FG Saves $5.49b from Rice importation
The Minister of Agriculture and Rural Development, Chief Audu Ogbeh has said the Federal Government saved $5.49 billion from rice importation between 2015 and now.
Speaking on the achievements of the sector in the last three years, he said Nigeria’s rice paddy production significantly increased thereby leading to the reduction in rice importation by 95 per cent in the last three years.
He said: “We have reduced the quantity of rice coming in through our ports by 95 per cent which amounts to saving of about 5 million dollars a day and all this happened between December 2015 and now.”
According to him, Nigeria is currently producing between 5.8 million and 6 million tons of paddy rice and the number of paddy farmers in the country has risen from 5 million to 12.2 million and by the end of this planting season the number will increase to 9 million tons per annum by 2019.
“We are between 5.8-6 million tons of paddy rice, the number of farmers growing paddy has risen from 5 million to 12.2 million, more are coming in as we clear more lands for them and arrange irrigation facilities. By the end of this farming season, we should be approaching 8 million tons of paddy which will give us roughly 6.5 million tons of processed rice and we hope that by this time next year we should be targeting 9 million tons of paddy, but irrigation has to come on board because as long as we depend on rain-fed agriculture we will have difficulties achieving that target,” the minister added.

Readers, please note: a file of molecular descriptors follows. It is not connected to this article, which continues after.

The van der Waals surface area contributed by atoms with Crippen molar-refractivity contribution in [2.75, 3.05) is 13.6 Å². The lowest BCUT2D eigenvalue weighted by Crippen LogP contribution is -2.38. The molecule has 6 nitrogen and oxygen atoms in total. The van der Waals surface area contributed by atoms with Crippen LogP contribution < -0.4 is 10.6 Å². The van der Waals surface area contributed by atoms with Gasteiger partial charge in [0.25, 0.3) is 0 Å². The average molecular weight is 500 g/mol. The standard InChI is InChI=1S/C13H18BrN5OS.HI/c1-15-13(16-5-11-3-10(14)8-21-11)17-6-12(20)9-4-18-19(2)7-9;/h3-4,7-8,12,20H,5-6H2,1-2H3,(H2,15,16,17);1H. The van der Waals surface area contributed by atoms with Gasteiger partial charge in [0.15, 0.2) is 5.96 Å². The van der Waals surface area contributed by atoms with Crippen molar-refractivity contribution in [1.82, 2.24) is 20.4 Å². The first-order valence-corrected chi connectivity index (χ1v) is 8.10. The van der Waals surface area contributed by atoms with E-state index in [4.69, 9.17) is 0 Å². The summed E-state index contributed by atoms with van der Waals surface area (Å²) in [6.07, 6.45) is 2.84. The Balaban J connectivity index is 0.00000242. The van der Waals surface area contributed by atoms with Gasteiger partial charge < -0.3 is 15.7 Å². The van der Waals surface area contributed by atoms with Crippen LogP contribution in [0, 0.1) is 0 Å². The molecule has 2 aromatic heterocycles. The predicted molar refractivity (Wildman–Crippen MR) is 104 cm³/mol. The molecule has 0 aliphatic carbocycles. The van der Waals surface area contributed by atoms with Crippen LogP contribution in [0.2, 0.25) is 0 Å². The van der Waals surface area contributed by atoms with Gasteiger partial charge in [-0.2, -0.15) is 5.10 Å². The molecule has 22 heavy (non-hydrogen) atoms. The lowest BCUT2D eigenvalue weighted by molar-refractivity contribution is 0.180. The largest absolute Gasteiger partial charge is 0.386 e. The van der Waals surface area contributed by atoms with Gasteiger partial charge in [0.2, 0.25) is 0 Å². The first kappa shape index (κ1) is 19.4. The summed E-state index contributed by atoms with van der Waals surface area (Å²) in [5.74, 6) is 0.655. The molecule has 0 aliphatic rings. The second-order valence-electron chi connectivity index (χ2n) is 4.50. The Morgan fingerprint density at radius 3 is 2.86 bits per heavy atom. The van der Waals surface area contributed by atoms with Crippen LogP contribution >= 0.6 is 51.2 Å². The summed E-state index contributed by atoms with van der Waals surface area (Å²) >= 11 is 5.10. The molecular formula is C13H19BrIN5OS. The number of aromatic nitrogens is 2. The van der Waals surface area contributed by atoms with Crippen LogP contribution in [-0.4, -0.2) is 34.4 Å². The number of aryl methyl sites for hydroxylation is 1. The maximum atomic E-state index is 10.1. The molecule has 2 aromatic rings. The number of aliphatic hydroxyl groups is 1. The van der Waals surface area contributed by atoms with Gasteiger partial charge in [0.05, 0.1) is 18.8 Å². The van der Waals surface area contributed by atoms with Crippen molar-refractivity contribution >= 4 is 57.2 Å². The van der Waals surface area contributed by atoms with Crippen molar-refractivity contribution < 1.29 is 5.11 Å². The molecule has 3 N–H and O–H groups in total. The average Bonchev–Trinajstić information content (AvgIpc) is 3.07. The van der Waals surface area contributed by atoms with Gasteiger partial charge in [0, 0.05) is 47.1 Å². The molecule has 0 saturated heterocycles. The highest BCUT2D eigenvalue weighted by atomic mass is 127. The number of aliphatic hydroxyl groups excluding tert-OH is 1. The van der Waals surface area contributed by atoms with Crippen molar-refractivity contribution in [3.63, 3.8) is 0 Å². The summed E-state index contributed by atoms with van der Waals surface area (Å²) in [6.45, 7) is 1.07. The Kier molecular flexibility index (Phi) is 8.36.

Ogbeh said there are 27 large scale rice mills and over 5,000 small-scale rice mills presently in the country processing rice to international standard.
He further noted that aside the impact of the rice revolution, there are other sub-sectors of agriculture such as maize, sorghum, millet, cassava and yams that production has increased in the last three years thereby contributing to the growth of the economy.
“Today, Nigeria is the largest producer of maize in Africa, 10 million tons and this is according to the International Institute of Tropical Agriculture. We are the second largest sorghum producer and the third in millet, we are still leaders in yam way above everybody else because nearly 66 per cent of all the yam in the world are grown here and we are now putting a foot in the international trade in yams. We are also leaders in cassava, but we are not doing well enough in cassava processing and value addition and we are number four in cashew nuts out of which we earned $700 million this year.
“The biggest news probably is what Nigerians have done for which we remain eternally grateful, the response of Nigerians to the call by President Muhammadu Buhari to return to agriculture is unparalleled particularly among young people; the youths are everywhere getting involved in agriculture; youth who before now, had no interest in agriculture because it was a drudgery and wasn’t attractive.”
He said a time will come in the country when politicians will not find people coming to their houses to beg for handouts but the politicians will have to go to the farms to beg farmers and convince them to leave their farms and to attend political rallies.
“A time is coming in the very near future when politicians will not find people rushing to their homes to collect handout but will have to go to farms and villages to beg voters then democracy will become quite serious because you will have to be able to convince them that you have something you have done for them before or you going to do for them to persuade them to attend your rallies,” he said.